Ariana Grande’s “Thank U, Next” Is A Love Song Not A Diss Track

Ariana Grande graced us with another bop this past weekend, and I couldn’t be more in love with the song. She names all her former loves and her feelings about them with a big giant “Thank you, but I’m finally moving on”.

It’s a beautiful message to be able to let go of past hurt and finally be at peace. However, I’ve been seeing a lot of folks (who love the song, undoubtedly) describe it as a diss track and something extremely petty.

“Thank U, Next” is a love song to herself. She is able to forgive herself, acknowledge her worth and move on from pain and anger she harbored toward any of her exes.

One taught me love
One taught me patience
And one taught me pain
Now, I’m so amazing
I’ve loved and I’ve lost
But that’s not what I see
So look what I got
Look what you taught me

After Ariana and former fiancée, Pete Davidson, ended their brief engagement, a vicious rumor spread that Pete sent naked photos of Ariana to the late Mac Miller. Fortunately, the rumor was immediately squashed, and both Pete and Ariana have wished the other well.

However, people’s response to the rumor and how quickly the rumor was able to spread raise interesting questions about what we think  a break up really means.

Breaking up doesn’t have to be a big explosion where you yell and scream and fight. Although, it’s depicted often in film, TV, and social media as a giant theatrical production, break ups can be healthy and civil. There doesn’t even have to be a single defining moment to give you a reason to end your relationship with someone. Breaking up can be something as simple as this relationship is no longer serving either one of us so I think it’s best to part ways.

Thank you, Ariana, for imparting your wisdom and growth on your fans. And teaching us that you can always just walk away and move on.

 

Maintaining Healthy Relationships While in Grad School (Or While You’re Trying to Be the Best Version of Yourself)

This is something I fail at on a consistent basis so I do not consider myself an authority on the subject, but I do have a great deal of experience, and I want to share some advice with you.

When I first started grad school, it was a lot easier to keep in touch with my family and folks back home. Now, that I’ve finished my first year, I am more situated in graduate student life and the new city. I have more responsibilities, a new relationship, new friends, and consequently, less time.

I haven’t even binged watched anything in a few months. It’s depressing.

But I am happy to report that I am enjoying my life and feeling fulfilled in most things that I do. More sleep and less adult things like taxes would be nice, but I have no major complaints.

A lot of my well being has to do with friends and family members who aren’t pressed that I can’t spend every waking minute talking to or seeing them. They’re supportive of my goals and aspirations and are okay that during peak busy seasons the most they’ll hear from me is an “I’m alive” text.

But it’s also important to know that while you’re shooting for the stars, your friends and family have equally important things going on in their lives and need your support and love as well.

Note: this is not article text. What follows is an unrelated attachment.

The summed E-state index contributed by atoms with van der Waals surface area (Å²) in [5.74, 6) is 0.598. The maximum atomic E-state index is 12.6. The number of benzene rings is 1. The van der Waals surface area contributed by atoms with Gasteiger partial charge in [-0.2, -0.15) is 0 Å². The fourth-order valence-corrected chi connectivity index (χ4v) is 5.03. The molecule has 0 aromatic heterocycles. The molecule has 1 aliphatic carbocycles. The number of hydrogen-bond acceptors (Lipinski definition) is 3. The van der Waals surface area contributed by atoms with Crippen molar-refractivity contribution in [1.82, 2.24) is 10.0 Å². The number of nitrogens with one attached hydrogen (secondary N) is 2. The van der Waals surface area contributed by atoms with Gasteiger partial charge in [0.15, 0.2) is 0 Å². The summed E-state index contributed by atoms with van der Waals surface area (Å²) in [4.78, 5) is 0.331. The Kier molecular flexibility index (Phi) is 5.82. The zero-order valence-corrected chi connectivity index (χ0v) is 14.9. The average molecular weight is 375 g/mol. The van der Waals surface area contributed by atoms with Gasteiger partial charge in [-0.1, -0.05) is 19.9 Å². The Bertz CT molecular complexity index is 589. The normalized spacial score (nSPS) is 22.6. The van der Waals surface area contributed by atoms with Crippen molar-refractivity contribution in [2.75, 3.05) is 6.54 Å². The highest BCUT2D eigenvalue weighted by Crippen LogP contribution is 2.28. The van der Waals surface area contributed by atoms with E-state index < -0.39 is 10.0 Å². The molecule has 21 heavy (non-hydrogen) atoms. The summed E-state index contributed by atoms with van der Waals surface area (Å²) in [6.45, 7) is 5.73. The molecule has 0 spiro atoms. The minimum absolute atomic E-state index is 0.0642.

So I’ve created some tips and reminders to help keep your relationships strong even with distance or work or school in between you.

#1 Identify the most important people in your life. And schedule fixed times to talk to them. 

My mom works graveyard shifts from 10:00 PM to 6:00 AM. I live in a state that’s three hours ahead. So my mom and I typically talk when I get ready in the morning for work and she’s just getting off.

#2 Texts aren’t meaningless.

Simple check-in texts to see how your friends are doing through out the day can do wonders. It takes two seconds out of your day. And although it seems like everything needs your full attention in that moment, it’s okay to break away and say hello to your good ol’ pals.

#3 It’s okay, if you can’t respond right away. 

Unless someone is in immediate danger, it’s okay to push a text back until a few hours later when you have more time.

#4 FaceTime dates are real dates

I am guilty of not living up to this, but it’s important to know. If you make a commitment to FaceTime your mom or your sister at 8 o’clock on Sunday, you are busy to everyone else at 8 o’clock on Sunday. Backing out on commitments is a sure fire way to ruin a relationship.

#5 Use social media to keep up with the important stuff

Sometimes you can’t always connect, but social media has provided folks of the 21st century with incredible means to say in touch when you’re miles apart. Leave a comment on your friends picture letting them know you’re thinking about them and you’re looking forward to seeing them the next time you’re in town.

#6 Snail mail is the best kind of mail

A really good friend of mine started an internship in Mississippi, and I can’t remember the last time I actually heard her voice, but she’s sent me a couple of postcards sending her love, and it’s a good reminder that we’re still thinking of one another.

#7 It’s okay to drop folks who simply can’t support you right now .

If folks can’t understand that you’re busy reaching your goals and constantly make you feel bad about it, it may be time to get out the scissors and cut ties. Friendships and relationships change as you get older, and something people have to realize is that you’re not available in the way you were when you were younger. And that’s okay. You are growing in all facets of your life.